North suburban man has record-breaking goals

2013-08-04T00:00:00Z North suburban man has record-breaking goalsSteve Lundy (Arlington Heights) Daily Herald nwitimes.com
August 04, 2013 12:00 am  • 

GRAYSLAKE, Ill. | Every day Alex Rothacker wakes up he is reaching for a record.

"I always have goals," says Rothacker. "If you have goals, you're never bored."

The 51-year-old Grayslake resident competes with weights, with his dog, and even with food. Either way, he goes all out.

"My favorite thing is world records. I like Guinness World Records, feats of strength records. Not for the fame and glory of it, just for the satisfaction of doing it," Rothacker says.

His own feats of strength records: a forearm curl with 156 pounds and a one-arm press of 248 pounds with a 7-foot bar. The amount of weight he can move is impressive.

"The feeling you get when you do something that nobody else in the world can do is a great feeling," he says.

Rothacker doesn't understand the word "failure." His system for training involves small increases over a long period of time.

"Every time I work out I've broken an old record," Rothacker says.

Armed with a bag of raw broccoli and a gallon of distilled water, Rothacker hits the gym every day with a record under his belt.

Rothacker's main job is as the owner of TOPS Kennels and Veterinary Rehab in Grayslake. The kennel services more than 80 police departments in training German shepherds to work with police officers.

"Your dogs have to perform because it's the officer's life. I apply what I learn with people to the dogs, and I apply what I learn with the dogs to the people."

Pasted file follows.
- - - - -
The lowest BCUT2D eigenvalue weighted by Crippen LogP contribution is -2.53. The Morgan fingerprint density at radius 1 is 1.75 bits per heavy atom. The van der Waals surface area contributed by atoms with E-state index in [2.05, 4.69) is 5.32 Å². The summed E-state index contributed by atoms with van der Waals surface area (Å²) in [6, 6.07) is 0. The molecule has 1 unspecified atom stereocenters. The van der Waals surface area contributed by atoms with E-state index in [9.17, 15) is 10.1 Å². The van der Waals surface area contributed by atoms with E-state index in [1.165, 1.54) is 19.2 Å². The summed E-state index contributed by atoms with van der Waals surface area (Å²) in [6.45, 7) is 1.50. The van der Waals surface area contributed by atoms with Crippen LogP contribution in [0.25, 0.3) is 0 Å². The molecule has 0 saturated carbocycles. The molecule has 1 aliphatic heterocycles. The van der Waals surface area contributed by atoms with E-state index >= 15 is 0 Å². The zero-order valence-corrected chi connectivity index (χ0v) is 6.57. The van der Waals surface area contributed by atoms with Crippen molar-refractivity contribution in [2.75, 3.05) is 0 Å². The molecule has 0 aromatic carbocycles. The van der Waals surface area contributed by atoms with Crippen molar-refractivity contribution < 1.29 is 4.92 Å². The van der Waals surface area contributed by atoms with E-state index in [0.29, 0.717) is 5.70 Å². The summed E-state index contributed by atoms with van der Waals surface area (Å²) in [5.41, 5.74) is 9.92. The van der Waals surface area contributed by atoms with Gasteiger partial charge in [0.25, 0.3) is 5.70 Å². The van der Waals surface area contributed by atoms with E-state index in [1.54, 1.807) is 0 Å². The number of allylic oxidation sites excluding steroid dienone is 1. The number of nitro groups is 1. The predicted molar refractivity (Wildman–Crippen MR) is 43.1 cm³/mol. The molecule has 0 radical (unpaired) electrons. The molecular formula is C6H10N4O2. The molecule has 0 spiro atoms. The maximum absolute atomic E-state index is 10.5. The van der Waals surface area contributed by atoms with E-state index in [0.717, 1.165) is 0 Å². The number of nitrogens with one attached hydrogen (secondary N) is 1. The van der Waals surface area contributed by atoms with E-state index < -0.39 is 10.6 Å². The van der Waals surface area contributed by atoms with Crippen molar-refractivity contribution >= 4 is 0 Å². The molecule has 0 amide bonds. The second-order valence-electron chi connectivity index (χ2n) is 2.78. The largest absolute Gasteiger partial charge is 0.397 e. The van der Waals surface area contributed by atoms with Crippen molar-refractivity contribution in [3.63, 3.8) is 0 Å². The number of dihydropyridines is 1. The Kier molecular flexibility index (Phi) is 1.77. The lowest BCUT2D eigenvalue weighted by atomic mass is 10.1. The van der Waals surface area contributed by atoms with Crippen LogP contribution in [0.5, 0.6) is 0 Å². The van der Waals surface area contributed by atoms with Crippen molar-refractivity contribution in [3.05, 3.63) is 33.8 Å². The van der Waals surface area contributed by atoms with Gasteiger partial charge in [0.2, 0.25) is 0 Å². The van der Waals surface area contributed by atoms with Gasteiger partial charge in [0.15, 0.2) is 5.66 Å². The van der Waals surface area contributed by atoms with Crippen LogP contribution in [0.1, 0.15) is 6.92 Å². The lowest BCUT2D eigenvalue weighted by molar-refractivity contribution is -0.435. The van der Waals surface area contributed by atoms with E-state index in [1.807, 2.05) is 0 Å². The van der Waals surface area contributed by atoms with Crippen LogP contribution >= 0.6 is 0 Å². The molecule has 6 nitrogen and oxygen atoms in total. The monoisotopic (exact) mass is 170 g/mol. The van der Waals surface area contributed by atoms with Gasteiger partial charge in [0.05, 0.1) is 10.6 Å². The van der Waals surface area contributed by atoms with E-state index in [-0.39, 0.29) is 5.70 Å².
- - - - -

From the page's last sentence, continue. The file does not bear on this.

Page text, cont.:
The man who is known for police dog training at TOPS also has a "sweet" side. The love of his life, his dog Swee' Pea, has appeared in dozens of television shows.

"Swee' Pea is definitely my best friend. She's with me 24/7," he says. "In all the shows she has never let me down. She doesn't do it for herself, she does it for me."

Rothacker says Swee' Pea holds nine Guinness World Records, including walking up and down a flight of stairs backward with a glass of water balanced on her nose.

At 18 years old, Swee' Pea, a border collie, is practically a record herself.

"My dog has taken me all over the world for the last 15 years of her life and it's my job, not only as a dog owner but as a friend, to make her life as good as it can be for as long as it can be," Rothacker says.

Helping a dog reach that longevity doesn't come without a lot of time and effort keeping her fit. Sweet Pea is put through a regiment every day — including stretching and a stair workout — that would tire out most people.

Rothacker takes his passion for breaking records to the dinner table as well. He recently tackled a four-pound burger at Bulldogs in Grayslake in 19 minutes. The mammoth burger came with cheese, 12 slices of bacon and one pound of chili-cheese fries.

"I've always liked eating a big abundance of food," he says. "It's a fun thing to see if you can do it."

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